Pheasant Tail Nymphs
Pheasant Tail nymphs remain one of the most popular and widely used nymph flies for Brown & Rainbow Trout. There is no fly that is a "fly for all seasons" as we have to match the hatch which varies all year, however as most sub-surface food lives close to the bottom the weighted Pheasant Tail is probably the closest you can get to a fly for all seasons.
Of each and every one among the fly fishing flies obtainable it really is the Pheasant Tail Nymph (PTN) that is certainly suggestive all kinds of authentic trout food through the season. The original model developed by English River Keeper Frank Sawyer, utilizes the butt ends from the Pheasant to build a wing case. A effective variant is the fly tied as a gold bead head. Frank did not try and evoke legs in the pheasant tail nymph as he had observed that nymphs fold them inwards whilst swimming. He devised the pheasant tail nymph for use on the River Avon in Wiltshire, Southern England. it instantly became world famous. Frank's book 'Nymphs and Trout' first published in 1958 describes the tactic of tying also fishing the nymph. The main theme in his fly fishing flies is simpleness. Frank Sawyer is also celebrated for the Sawyer Killer Bug, tied aided by the legendary Chadwick’s 477 wool originally used for darning socks!
The Pheasant Tail is, without doubt, the very best may fly nymph imitation ever designed once you take a look at the natural active darter nymph you will realize why. For instance just have a look at the photograph of a Blue Winged Olive nymph and you will see that it is an excellent counterpart for it's silhouette and color. The nymph is meant to sink fast whilst presented up stream with a subsurface feeding fish. It works well while in the moving water of rivers along with the still water of lakes. It is one of the most popular grayling flies used. Different types of may flies appear all year long, and the nymph stage is the easiest one for trout to discover constantly. May fly's nymphs are adaptable as they could live in fast, turbulent water, or in slow or still water environments. As a result of shuffling the gravel in a stream or lake, and searching on stream bed rocks, you will find the nymphs but it's a simple matter of matching the fly size to get a realistic equal. The may fly nymph in a stream river or lake bed will make an effort to hide which enable it to be difficult for trout to discover nothing like the mature nymphs that rise towards the surface to emerge into the adult dun may fly.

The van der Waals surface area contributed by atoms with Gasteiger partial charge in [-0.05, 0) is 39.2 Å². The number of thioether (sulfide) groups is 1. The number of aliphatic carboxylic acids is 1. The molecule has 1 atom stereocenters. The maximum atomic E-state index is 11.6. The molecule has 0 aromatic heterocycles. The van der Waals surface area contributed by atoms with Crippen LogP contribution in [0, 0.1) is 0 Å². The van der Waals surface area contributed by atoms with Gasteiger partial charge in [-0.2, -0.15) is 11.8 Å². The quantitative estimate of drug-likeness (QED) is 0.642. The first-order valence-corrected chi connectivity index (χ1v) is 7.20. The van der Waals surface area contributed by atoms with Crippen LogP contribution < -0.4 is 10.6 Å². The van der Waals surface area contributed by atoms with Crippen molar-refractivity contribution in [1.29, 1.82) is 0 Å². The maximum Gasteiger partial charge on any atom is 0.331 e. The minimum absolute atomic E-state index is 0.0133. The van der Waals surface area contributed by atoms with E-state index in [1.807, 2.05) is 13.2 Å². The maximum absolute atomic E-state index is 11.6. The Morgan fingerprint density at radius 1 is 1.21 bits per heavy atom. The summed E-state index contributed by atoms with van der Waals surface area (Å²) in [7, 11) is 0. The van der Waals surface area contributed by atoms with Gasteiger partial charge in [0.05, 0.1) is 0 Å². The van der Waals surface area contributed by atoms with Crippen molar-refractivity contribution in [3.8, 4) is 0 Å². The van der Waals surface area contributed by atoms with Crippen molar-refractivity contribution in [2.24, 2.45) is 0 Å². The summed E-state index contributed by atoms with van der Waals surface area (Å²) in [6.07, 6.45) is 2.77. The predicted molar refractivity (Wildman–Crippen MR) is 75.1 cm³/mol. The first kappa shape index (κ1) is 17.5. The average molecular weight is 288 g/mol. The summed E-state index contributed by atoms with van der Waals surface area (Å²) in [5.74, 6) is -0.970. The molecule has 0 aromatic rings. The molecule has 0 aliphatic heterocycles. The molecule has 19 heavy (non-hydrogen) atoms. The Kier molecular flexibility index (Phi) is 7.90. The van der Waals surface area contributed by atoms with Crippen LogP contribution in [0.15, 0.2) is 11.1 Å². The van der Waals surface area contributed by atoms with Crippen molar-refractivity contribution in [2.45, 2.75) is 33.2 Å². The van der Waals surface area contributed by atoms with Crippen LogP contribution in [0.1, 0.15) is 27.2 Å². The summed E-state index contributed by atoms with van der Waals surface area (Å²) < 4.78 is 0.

If you observe trout darting backward and forward below the water they really are grabbing rising mature may fly nymphs as they may be swept past on the current. A fly fisherman do not need a heavily weighted artificial fly fishing fly to replicate these ascending nymphs. By means of it's smooth profile the pheasant tail nymph penetrates the water surface instantly and sinks promptly. When lifted gently before or beside a grayling to simulate the upward movement of a actual natural nymph rising towards surface you possibly can induce a 'take'. To detail the effectiveness of this pattern, Gary Borger, in the book Nymphs, wrote that when he received Frank Sawyer's book for his birthday and tied some Pheasant Tail nymphs for use on a Montana spring creek. In his initial encounter with this fly, he caught 27 fish in one hundred feet of stream in only two hours, every one between 1 and 3.5 pounds!